In your interest.
Online Personal Finance Magazine
No beating about the bush.
Wheat prices are crashing, thanks to an oversupply of the commodity. Nearly 78 million tonnes of wheat has been added to the existing stocks during the current season. This coupled with a two-year ban imposed by the government on export of wheat is creating a much bigger problem. State agencies are expected to buy about 24 mt of wheat in 2009-10 season compared to 22.5 mt they bought last year. Wheat is currently trading at prices much below the minimum support price in major markets like Uttar Pradesh and Rajasthan. What plagues Indian wheat suppliers is, however, the higher taxes in the largest wheat growing states of Punjab and Haryana which could probably keep international agri-trading entities like Cargill, Glencore and the Australian Wheat Board from buying Indian wheat.
• Prices of natural gas are declining sharply. The commodity faces its first globalised glut in history. While new giant facilities are ready to go on stream in the US, Asian and European countries that import the gas are facing a slowdown. Gas from Qatar, Egypt, Nigeria and Algeria that otherwise would be going to Japan, Korea, Taiwan and Spain is beginning to arrive in the US pushing down gas prices.
• With the ban on export of edible oil extended by another year, prices of the commodity are declining. The ban was imposed last year against the backdrop spiralling inflation to bring down prices of the commodity in the domestic market.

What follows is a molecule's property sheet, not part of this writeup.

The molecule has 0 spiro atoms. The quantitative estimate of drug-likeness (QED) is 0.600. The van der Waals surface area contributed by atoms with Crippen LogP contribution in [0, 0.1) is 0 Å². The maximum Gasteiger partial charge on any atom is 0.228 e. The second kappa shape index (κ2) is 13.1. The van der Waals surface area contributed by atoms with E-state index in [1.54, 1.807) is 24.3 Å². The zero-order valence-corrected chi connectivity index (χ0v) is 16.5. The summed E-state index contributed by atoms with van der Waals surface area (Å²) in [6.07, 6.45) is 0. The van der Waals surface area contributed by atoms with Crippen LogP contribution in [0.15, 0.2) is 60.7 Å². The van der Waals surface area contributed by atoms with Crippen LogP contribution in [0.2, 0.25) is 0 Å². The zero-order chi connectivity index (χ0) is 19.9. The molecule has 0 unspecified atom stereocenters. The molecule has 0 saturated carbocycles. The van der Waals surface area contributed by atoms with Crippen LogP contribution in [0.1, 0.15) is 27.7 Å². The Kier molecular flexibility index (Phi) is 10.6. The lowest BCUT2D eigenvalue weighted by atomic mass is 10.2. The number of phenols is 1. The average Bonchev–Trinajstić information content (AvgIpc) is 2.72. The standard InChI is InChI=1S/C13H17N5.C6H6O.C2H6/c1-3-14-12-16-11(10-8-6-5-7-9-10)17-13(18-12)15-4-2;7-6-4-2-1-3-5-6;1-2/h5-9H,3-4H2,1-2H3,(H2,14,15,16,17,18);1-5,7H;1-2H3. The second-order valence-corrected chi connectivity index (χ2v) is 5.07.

• Though steel production and output have shown encouraging signs on the domestic front, world crude steel production is on the decline. Crude steel production for 66 countries reporting to the World Steel Association was 84 million tonnes in February 2009, down 22% from the year-ago period.
After lying low for quite some time, crude prices are on the rise again. For the first time in 10 weeks, crude was trading above $50 a barrel after hitting a low of $32.40 a barrel in December 2008. This rise in crude prices is being attributed to a recovering economy as well as the weakening dollar which is pushing up the prices of all commodities. According to Barclays Capital, crude prices are rallying because of return to market fundamentals, specifically a focus on global supply and a shift away from the doom and gloom psychology of a recession. At its meeting on 15th March, the Organisation of Petroleum Exporting Countries decided to keep oil output at current levels, rather than make another round of cuts to shore up prices. This is being looked upon by many traders as a sign of strength.